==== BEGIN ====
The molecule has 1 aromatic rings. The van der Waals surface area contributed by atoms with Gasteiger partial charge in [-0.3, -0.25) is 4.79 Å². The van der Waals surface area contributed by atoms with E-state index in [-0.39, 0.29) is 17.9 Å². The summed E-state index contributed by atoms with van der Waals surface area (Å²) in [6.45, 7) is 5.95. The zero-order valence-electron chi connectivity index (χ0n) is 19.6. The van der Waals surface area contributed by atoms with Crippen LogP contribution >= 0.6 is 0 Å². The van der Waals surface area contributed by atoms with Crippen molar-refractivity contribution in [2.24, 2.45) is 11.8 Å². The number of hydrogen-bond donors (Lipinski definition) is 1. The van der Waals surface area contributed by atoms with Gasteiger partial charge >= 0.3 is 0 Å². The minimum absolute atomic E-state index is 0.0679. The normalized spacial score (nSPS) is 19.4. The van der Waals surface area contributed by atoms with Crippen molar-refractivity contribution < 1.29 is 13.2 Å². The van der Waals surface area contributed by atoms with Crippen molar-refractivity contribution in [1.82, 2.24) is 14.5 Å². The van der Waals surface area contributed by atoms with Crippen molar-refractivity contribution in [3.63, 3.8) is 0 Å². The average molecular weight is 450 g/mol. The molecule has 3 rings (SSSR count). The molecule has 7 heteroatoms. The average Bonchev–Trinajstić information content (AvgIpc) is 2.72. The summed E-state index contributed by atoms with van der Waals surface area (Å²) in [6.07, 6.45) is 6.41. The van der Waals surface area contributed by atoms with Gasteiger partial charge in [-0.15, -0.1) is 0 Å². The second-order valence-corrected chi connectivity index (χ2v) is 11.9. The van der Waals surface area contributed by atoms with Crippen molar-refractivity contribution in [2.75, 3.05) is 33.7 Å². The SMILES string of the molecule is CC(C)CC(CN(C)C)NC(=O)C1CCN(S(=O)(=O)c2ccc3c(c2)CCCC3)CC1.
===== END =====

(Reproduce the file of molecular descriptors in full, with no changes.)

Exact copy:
The molecule has 1 aromatic rings. The van der Waals surface area contributed by atoms with Gasteiger partial charge in [-0.3, -0.25) is 4.79 Å². The van der Waals surface area contributed by atoms with E-state index in [-0.39, 0.29) is 17.9 Å². The summed E-state index contributed by atoms with van der Waals surface area (Å²) in [6.45, 7) is 5.95. The zero-order valence-electron chi connectivity index (χ0n) is 19.6. The van der Waals surface area contributed by atoms with Crippen LogP contribution >= 0.6 is 0 Å². The van der Waals surface area contributed by atoms with Crippen molar-refractivity contribution in [2.24, 2.45) is 11.8 Å². The number of hydrogen-bond donors (Lipinski definition) is 1. The van der Waals surface area contributed by atoms with Gasteiger partial charge >= 0.3 is 0 Å². The minimum absolute atomic E-state index is 0.0679. The normalized spacial score (nSPS) is 19.4. The van der Waals surface area contributed by atoms with Crippen molar-refractivity contribution < 1.29 is 13.2 Å². The van der Waals surface area contributed by atoms with Crippen molar-refractivity contribution in [1.82, 2.24) is 14.5 Å². The van der Waals surface area contributed by atoms with Crippen molar-refractivity contribution in [3.63, 3.8) is 0 Å². The average molecular weight is 450 g/mol. The molecule has 3 rings (SSSR count). The molecule has 7 heteroatoms. The average Bonchev–Trinajstić information content (AvgIpc) is 2.72. The summed E-state index contributed by atoms with van der Waals surface area (Å²) in [6.07, 6.45) is 6.41. The van der Waals surface area contributed by atoms with Gasteiger partial charge in [-0.15, -0.1) is 0 Å². The second-order valence-corrected chi connectivity index (χ2v) is 11.9. The van der Waals surface area contributed by atoms with Crippen molar-refractivity contribution in [2.75, 3.05) is 33.7 Å². The SMILES string of the molecule is CC(C)CC(CN(C)C)NC(=O)C1CCN(S(=O)(=O)c2ccc3c(c2)CCCC3)CC1.